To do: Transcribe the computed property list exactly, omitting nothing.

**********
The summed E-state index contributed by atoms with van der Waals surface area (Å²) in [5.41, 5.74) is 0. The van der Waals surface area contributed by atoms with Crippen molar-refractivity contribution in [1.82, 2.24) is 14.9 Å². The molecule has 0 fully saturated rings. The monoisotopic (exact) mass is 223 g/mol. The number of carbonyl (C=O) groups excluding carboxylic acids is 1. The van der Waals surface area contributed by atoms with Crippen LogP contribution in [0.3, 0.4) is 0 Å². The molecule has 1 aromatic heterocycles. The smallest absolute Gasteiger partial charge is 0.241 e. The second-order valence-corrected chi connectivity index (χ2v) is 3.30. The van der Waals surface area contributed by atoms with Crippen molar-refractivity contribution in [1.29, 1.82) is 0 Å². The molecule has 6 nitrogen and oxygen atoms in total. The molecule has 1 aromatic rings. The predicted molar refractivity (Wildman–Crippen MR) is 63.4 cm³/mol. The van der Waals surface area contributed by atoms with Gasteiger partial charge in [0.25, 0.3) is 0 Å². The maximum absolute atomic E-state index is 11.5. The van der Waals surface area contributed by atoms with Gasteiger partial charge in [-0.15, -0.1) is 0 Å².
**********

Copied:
The summed E-state index contributed by atoms with van der Waals surface area (Å²) in [5.41, 5.74) is 0. The van der Waals surface area contributed by atoms with Crippen molar-refractivity contribution in [1.82, 2.24) is 14.9 Å². The molecule has 0 fully saturated rings. The monoisotopic (exact) mass is 223 g/mol. The number of carbonyl (C=O) groups excluding carboxylic acids is 1. The van der Waals surface area contributed by atoms with Crippen LogP contribution in [0.3, 0.4) is 0 Å². The molecule has 1 aromatic heterocycles. The smallest absolute Gasteiger partial charge is 0.241 e. The second-order valence-corrected chi connectivity index (χ2v) is 3.30. The van der Waals surface area contributed by atoms with Crippen molar-refractivity contribution in [1.29, 1.82) is 0 Å². The molecule has 6 nitrogen and oxygen atoms in total. The molecule has 1 aromatic rings. The predicted molar refractivity (Wildman–Crippen MR) is 63.4 cm³/mol. The van der Waals surface area contributed by atoms with Gasteiger partial charge in [0.25, 0.3) is 0 Å². The maximum absolute atomic E-state index is 11.5. The van der Waals surface area contributed by atoms with Gasteiger partial charge in [-0.15, -0.1) is 0 Å².